This Is How Whales Are Freed From Deadly Traps
Born and raised on Campobello Island, Captain Mackie Greene leads the Campobello Whale Rescue Team, an intrepid group of fishermen who care so much about whales that they are willing to risk their lives to save them.
Campobello Island sits just off the cost of New Brunswick in the Bay of Fundy. It's a pristine place, where beautiful evergreens and ancient lighthouses peak through the swathes of fog - what the locals call "Fundy sunshine." People here are just as comfortable at sea as they are on land.
The Bay of Fundy is a rich ocean ecosystem, a place teeming with sea life of all kinds. That explains why so many people in the area make their living from the sea - and why the waters attract so many fin, humpback, minke, and other baleen whales to feed and mate.
There's no overt conflict between whales and fishermen here, but the lines and nets used for fishing can pose a serious problem for the giant filter-feeding whales. Fishing gear in the whale's habitat can be very difficult for them to detect and avoid. If they swim into the gear they can become entangled, often with life-threatening consequences.
Whale entanglement is a serious animal welfare issue. When a whale is tangled up in fishing gear, the extra drag means he or she needs to expend far more energy just to move around. The gear causes terrible wounds, and sometimes anchors the whale to the sea floor - which can result in drowning. And with some whale species so close to extinction, such as the North Atlantic Right Whale which feeds and breeds in the Bay of Fundy, saving each individual animal is all the more important.
The lines and nets used for fishing can pose a serious problem for the giant filter-feeding whales. Greene has been on the ocean all his life, and when he first saw a whale entangled in fishing gear, he knew he needed to help. "It's just something that needs to be done," he says. "I'm just trying to be a good steward of the ocean, and I think that's the way most people are around here. After watching the whales, you see how amazing a creature they are and how important it is to have them around."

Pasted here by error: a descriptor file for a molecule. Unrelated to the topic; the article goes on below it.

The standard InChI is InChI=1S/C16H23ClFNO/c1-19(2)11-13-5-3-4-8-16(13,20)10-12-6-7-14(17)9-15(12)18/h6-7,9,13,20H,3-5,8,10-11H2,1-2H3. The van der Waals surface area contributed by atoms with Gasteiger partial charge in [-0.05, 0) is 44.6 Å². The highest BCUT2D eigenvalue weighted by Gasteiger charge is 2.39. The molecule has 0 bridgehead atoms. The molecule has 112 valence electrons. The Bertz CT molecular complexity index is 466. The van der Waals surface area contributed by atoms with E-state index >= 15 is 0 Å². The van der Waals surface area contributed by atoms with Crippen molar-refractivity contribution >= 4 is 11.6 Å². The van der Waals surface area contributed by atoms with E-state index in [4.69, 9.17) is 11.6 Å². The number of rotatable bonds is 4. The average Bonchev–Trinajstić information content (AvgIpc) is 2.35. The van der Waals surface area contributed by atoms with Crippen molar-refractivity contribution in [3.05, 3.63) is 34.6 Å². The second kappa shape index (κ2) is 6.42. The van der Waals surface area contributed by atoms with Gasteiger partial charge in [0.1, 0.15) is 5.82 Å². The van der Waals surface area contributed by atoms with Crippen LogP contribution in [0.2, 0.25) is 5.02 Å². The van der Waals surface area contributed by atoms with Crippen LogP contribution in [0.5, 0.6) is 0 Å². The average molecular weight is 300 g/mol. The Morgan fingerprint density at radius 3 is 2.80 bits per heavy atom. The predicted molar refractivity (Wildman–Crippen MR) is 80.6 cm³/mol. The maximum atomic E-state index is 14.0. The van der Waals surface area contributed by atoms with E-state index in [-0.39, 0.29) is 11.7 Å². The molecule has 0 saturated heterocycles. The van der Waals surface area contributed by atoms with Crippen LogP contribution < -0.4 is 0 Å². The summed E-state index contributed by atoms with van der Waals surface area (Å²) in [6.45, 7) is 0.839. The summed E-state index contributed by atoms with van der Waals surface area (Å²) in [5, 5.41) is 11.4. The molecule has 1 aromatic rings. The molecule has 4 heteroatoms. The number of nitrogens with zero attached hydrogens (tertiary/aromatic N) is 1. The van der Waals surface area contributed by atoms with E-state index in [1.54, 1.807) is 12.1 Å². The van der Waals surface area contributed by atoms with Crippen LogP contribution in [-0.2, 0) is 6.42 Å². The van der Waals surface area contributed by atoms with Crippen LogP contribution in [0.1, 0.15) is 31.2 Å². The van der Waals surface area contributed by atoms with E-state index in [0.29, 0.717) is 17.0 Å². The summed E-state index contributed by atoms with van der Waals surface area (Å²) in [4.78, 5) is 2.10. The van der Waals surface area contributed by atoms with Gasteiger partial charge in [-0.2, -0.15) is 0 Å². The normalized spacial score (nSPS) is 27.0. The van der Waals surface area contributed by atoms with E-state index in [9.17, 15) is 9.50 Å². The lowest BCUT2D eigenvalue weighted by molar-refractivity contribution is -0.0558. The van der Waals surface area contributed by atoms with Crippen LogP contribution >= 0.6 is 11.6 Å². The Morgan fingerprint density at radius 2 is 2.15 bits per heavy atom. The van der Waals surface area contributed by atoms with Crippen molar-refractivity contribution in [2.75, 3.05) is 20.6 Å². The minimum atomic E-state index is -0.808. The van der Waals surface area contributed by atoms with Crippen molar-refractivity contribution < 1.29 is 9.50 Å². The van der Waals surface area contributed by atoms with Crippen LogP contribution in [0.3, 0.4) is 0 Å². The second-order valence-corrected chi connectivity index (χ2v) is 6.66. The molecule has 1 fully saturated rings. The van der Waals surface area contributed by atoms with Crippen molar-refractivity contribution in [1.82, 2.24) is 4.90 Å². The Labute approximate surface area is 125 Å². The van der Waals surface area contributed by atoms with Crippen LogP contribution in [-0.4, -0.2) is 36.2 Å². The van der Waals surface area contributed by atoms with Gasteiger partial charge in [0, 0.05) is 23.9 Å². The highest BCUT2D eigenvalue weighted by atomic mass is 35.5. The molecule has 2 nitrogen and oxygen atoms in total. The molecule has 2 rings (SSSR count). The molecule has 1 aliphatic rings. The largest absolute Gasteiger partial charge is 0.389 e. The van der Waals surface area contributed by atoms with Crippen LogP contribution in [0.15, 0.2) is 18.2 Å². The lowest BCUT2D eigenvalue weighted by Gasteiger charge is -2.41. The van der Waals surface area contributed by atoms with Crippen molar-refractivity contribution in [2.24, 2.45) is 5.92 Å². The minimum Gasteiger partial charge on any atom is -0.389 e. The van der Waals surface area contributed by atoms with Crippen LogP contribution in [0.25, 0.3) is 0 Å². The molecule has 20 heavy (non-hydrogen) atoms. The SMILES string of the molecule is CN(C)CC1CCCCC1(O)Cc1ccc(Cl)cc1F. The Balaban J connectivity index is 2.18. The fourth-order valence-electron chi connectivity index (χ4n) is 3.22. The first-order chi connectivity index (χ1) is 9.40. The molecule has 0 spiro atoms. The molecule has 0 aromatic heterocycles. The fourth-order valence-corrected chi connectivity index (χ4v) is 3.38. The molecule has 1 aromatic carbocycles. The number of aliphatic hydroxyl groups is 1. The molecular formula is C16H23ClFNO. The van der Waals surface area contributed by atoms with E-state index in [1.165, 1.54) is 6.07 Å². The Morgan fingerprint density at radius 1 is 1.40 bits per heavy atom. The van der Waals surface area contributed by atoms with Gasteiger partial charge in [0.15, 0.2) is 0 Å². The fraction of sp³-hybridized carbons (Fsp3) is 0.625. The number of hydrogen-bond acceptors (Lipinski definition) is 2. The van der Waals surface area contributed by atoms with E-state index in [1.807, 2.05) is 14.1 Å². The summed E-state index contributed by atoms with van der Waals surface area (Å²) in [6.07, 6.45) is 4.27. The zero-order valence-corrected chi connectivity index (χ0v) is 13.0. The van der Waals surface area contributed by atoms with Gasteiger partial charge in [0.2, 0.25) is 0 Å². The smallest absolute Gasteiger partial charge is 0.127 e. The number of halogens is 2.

He soon realized that he didn't have the tools or experience to help whales on his own. That's when he reached out to the Center for Coastal Studies in Massachusetts for help.
Mackie and his crew acquired training and tools, and got to work saving the whales they care so much about. Soon, IFAW heard about this group of fishermen who were taking it upon themselves to save whales in the Bay of Fundy, and we reached out to offer our support.
IFAW provides operational funding for the Campobello Whale Rescue Team. That means fuel, training, and tens of thousands of dollars of specialized gear - support that we couldn't give without your help.
The day I arrived on Campobello, Mackie and the Campobello Whale Rescue Team were called out to rescue a juvenile minke whale. It was humbling to see these men rush off to help a whale, even when it puts their own lives in danger. And it was a huge relief for everyone when they returned, successful in their work, another whale saved - thanks to the CWRT, and IFAW donors.
- Andreas Krebs